Yes, we went with the slightly sanitized version on the name, because this is a family show here. But that doesn’t take away from how much we love the hilarious, crazy-popular FB page turned full-fledged blog, I F’ing Love Science, also known as IFLScience.

Created four years ago by Elise Andrew, a 26-year-old British blogger and biology nut, IFLScience (let’s just go with that name when the kids are around?) basically highlights the wild and wonderful world of science with a huge serving of funny on the side.


IFLSceince explains why tossing those little bags of beads you get when you buy shoes and handbags | Cool Mom Tech

It’s all about breaking down fascinating facts in an “amusing and accessible” way. And it’s definitely working; IFLSceince has a rapt audience of 24 million happily soaking up all the intel it’s spilling out. Plus, Andrew was named one of Time magazine’s top 30 influences on the internet.

Find topics like why you should never throw away silica bags again,  what new evidence astronomers have found for Planet Nine (photo at very top), why we are secretly attracted to people who look like our parents (yikes!) — whatever grabs your interest, IFLScience lets you know that the answers, however bizarre or compelling they might be, are out there.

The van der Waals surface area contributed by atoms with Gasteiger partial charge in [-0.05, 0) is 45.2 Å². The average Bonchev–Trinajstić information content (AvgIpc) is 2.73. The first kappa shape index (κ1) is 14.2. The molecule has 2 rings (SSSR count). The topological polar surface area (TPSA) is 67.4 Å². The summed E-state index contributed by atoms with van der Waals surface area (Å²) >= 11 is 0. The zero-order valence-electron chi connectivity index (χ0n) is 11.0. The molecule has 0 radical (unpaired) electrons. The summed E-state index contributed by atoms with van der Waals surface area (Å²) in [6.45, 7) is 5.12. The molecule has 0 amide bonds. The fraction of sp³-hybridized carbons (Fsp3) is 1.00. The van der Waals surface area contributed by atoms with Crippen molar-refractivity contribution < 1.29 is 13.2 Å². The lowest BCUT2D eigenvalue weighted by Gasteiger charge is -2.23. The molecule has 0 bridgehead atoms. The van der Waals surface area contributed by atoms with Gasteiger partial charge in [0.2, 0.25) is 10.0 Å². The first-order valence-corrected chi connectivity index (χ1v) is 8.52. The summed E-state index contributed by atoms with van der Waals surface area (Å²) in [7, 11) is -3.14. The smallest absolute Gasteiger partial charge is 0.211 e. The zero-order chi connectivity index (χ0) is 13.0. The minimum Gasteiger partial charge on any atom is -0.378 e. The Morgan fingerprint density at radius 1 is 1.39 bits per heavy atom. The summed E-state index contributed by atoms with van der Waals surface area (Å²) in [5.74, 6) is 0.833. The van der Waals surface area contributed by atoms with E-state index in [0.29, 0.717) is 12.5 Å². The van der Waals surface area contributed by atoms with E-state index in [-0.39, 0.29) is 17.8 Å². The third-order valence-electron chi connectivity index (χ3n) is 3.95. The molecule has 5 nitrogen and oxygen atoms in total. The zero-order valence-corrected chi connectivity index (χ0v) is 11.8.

IFLScience explains Tardigrades | Cool Mom Tech

Then, there’s this thing. Lordy, these Tardigrades, which are near-invincible, microscopic lifeforms, basically haunted my dreams after first seeing them on IFLScience.

While the site is an incredibly interesting, very fun science resource for parents looking to engage kids who love science and trivia of all kinds, know that it’s received some criticism for “oversimplifying” some of the more complex science topics. But, really, should we be relying on any one website or blog for all our knowledge and understanding? Probably not. In fact, that’s what I like most about IFLScience — in addition to its wit and charm, it’s got just the right sensibility to spark a yearning to learn and discover more. And that is always a good thing.